Our History

We were first introduced to the ideas of the Rights of Nature and Community Rights in the Fall of 2017. We had been fighting the proposed fracked gas interstate Atlantic Coast Pipeline (ACP) for three years at that point, and thirsted for the clear, outside-the-box wisdom that the global movement for the rights of communities and nature presented us.

The community organizers of the Community Environmental Legal Defense Fund, (CELDF) encouraged us to create a Community Bill of Rights with standing in Buckingham County, in spite of the formidable odds. Buckingham was targeted for one of three mega-compressor stations along the 600 mile proposed ACP. We worked with Ben Price, CELDF National Organizing Director, to create the James River Natural Community Bill of Rights. To promote this work, we originally formed Buckingham: We the People. 

We were so taken by this experience, that we reached out to other activists by hosting a Democracy School and a Rights of Nature and Nurture weekend for educating and rejuvenating tired frontline activists. Rights of Nature Conservation Easements are being developed by theTerra Conservancy here in Virginia. Two properties are currently being transferred.

Buckingham: We the People has transitioned into the Virginia Community Rights Network (VACRN). In Spring 2020, we were invited to team up with the growing number of states who comprise the National Community Rights Network (NCRN), all in close partnership with CELDF. We are excited about sharing this information and perspective with other communities, creating a new movement of self-government and protection throughout Virginia.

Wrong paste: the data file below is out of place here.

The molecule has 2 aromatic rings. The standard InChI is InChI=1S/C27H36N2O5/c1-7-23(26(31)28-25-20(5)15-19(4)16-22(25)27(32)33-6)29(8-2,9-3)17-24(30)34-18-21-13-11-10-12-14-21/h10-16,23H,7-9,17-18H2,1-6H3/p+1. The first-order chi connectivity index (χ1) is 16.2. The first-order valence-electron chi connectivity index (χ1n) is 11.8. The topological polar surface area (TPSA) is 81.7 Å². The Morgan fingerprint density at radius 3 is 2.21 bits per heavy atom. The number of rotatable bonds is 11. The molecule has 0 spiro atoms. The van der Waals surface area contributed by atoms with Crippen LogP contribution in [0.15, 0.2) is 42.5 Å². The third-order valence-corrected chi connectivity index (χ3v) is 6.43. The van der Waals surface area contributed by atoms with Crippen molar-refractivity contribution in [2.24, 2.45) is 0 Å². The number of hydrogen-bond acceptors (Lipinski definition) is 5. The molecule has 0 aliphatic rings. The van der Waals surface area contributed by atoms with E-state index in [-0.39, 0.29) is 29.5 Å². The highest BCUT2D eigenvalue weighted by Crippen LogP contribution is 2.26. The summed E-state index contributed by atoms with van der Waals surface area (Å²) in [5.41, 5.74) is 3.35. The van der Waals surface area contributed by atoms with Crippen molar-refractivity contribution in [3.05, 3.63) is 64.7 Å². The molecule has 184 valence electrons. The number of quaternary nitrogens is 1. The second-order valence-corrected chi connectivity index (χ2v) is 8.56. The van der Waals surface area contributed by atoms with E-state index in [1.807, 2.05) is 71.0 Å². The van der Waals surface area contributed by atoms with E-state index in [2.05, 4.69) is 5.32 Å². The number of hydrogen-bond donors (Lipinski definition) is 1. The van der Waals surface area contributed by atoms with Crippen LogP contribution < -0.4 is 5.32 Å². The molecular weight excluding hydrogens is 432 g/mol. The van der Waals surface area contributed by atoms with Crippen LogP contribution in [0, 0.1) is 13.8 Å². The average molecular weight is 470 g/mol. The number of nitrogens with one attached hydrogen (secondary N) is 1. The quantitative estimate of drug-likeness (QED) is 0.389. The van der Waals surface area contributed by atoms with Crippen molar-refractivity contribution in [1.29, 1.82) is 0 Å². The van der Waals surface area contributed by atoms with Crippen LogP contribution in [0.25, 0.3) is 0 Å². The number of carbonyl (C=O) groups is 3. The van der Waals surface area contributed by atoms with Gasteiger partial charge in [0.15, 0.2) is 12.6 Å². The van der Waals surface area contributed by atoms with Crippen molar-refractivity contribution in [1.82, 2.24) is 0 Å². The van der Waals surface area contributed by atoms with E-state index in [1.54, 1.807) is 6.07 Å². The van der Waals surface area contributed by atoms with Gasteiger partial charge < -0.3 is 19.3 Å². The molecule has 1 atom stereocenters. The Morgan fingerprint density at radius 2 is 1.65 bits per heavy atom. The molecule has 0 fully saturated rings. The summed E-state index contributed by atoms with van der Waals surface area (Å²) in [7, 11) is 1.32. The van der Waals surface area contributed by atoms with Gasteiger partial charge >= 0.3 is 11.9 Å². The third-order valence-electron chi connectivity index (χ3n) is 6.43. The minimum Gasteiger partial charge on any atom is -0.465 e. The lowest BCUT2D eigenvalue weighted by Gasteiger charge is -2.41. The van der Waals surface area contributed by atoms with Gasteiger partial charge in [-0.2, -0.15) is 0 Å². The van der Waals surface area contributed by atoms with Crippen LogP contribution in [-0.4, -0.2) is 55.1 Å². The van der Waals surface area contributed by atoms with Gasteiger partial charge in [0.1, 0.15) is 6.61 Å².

Background 

Communities throughout the Commonwealth of Virginia have been stripped of their rights to safeguard their own health and safety. This became clear to us in our own struggle to protect Buckingham County from the proposed 57,000 hp compressor station.  When recognizing the inherent danger in this commercial industrial activity, we found that these activities are protected by state law, while the authority to protect ourselves has been eliminated by the state legislature.  After writing the James River Natural Community Bill of Rights we were faced with the closed doors of our Board of Supervisors who had approved the Compressor Station, changing zoning rules to accommodate it. They were enticed by the revenue and  jobs they were told it would supply, placing profit and gain over the health and safety of their constituents.

We have learned that not only is there no remedy under our current structure of law;  but that a corporate minority, in partnership with the state, has control over our community on almost any issue that really matters to us. 

We recognize that we cannot rely on state legislatures and courts to provide the vision that we have for the future.  It was an epiphany for us to come to understand that we don’t just  have a pipeline problem, we have a democracy problem. It became clear to us that we needed to find open doors and communities with elected officials who might be willing to work at changing the system.

VACRN and our Declaration call upon communities across the Commonwealth of Virginia to unite in a movement to elevate the rights of people, their communities, and Nature above the claimed ‘rights’ of corporations and the elite few.

While our work has focused largely on rural environmental issues, this approach has also been applied to urban and social justice issues. Other state Community Rights Networks have extended their work to provide organizing assistance to groups working on issues such as sanctuary cities for immigrants, campaign finance reform, living wages, worker/labor protections, homelessness, and police accountability.

We are assisted by the foundational work of the Community Environmental Legal Defense Fund (CELDF), working in rural Pennsylvania since 1995. The National Community Rights Network (NCRN), in close alliance with CELDF, was formed in October 2014. We are partnered with NCRN to support communities in reclaiming their rights to the healthy, thriving, sustainable world they envision.